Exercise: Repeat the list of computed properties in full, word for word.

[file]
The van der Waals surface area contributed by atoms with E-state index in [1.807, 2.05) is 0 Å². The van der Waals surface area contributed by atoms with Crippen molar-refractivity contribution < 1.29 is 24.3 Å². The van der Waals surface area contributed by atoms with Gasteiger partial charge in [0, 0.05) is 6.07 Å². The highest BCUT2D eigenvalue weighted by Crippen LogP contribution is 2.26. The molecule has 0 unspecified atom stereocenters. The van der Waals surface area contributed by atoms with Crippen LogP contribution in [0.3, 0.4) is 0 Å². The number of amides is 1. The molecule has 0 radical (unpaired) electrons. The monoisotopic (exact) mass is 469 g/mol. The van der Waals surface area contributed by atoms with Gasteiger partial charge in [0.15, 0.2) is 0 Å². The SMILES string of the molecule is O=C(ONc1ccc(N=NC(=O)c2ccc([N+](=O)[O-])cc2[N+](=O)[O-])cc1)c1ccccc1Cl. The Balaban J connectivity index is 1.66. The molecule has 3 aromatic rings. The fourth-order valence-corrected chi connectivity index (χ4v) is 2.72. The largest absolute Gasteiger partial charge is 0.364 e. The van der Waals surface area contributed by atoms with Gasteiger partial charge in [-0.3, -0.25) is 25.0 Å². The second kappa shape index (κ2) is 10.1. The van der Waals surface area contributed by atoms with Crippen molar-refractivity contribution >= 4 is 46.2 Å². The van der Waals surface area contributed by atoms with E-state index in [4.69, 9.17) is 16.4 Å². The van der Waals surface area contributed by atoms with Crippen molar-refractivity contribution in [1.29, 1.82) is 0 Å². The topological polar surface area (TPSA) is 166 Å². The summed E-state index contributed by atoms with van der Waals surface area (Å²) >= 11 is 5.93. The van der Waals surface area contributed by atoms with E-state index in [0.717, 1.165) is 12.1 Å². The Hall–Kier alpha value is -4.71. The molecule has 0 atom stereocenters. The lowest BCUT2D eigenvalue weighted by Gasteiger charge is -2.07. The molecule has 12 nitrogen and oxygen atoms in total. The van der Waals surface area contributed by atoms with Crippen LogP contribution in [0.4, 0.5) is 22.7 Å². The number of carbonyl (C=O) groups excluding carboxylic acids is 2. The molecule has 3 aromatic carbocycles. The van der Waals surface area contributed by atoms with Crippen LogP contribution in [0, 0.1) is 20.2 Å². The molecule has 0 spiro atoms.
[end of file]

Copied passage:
The van der Waals surface area contributed by atoms with E-state index in [1.807, 2.05) is 0 Å². The van der Waals surface area contributed by atoms with Crippen molar-refractivity contribution < 1.29 is 24.3 Å². The van der Waals surface area contributed by atoms with Gasteiger partial charge in [0, 0.05) is 6.07 Å². The highest BCUT2D eigenvalue weighted by Crippen LogP contribution is 2.26. The molecule has 0 unspecified atom stereocenters. The van der Waals surface area contributed by atoms with Crippen LogP contribution in [0.3, 0.4) is 0 Å². The number of amides is 1. The molecule has 0 radical (unpaired) electrons. The monoisotopic (exact) mass is 469 g/mol. The van der Waals surface area contributed by atoms with Gasteiger partial charge in [0.15, 0.2) is 0 Å². The SMILES string of the molecule is O=C(ONc1ccc(N=NC(=O)c2ccc([N+](=O)[O-])cc2[N+](=O)[O-])cc1)c1ccccc1Cl. The Balaban J connectivity index is 1.66. The molecule has 3 aromatic rings. The fourth-order valence-corrected chi connectivity index (χ4v) is 2.72. The largest absolute Gasteiger partial charge is 0.364 e. The van der Waals surface area contributed by atoms with Gasteiger partial charge in [-0.3, -0.25) is 25.0 Å². The second kappa shape index (κ2) is 10.1. The van der Waals surface area contributed by atoms with Crippen molar-refractivity contribution >= 4 is 46.2 Å². The van der Waals surface area contributed by atoms with E-state index in [4.69, 9.17) is 16.4 Å². The van der Waals surface area contributed by atoms with Crippen molar-refractivity contribution in [1.29, 1.82) is 0 Å². The topological polar surface area (TPSA) is 166 Å². The summed E-state index contributed by atoms with van der Waals surface area (Å²) >= 11 is 5.93. The van der Waals surface area contributed by atoms with E-state index in [0.717, 1.165) is 12.1 Å². The Hall–Kier alpha value is -4.71. The molecule has 0 atom stereocenters. The lowest BCUT2D eigenvalue weighted by Gasteiger charge is -2.07. The molecule has 12 nitrogen and oxygen atoms in total. The van der Waals surface area contributed by atoms with Crippen LogP contribution in [0.4, 0.5) is 22.7 Å². The number of carbonyl (C=O) groups excluding carboxylic acids is 2. The molecule has 3 aromatic carbocycles. The van der Waals surface area contributed by atoms with Crippen LogP contribution in [0, 0.1) is 20.2 Å². The molecule has 0 spiro atoms.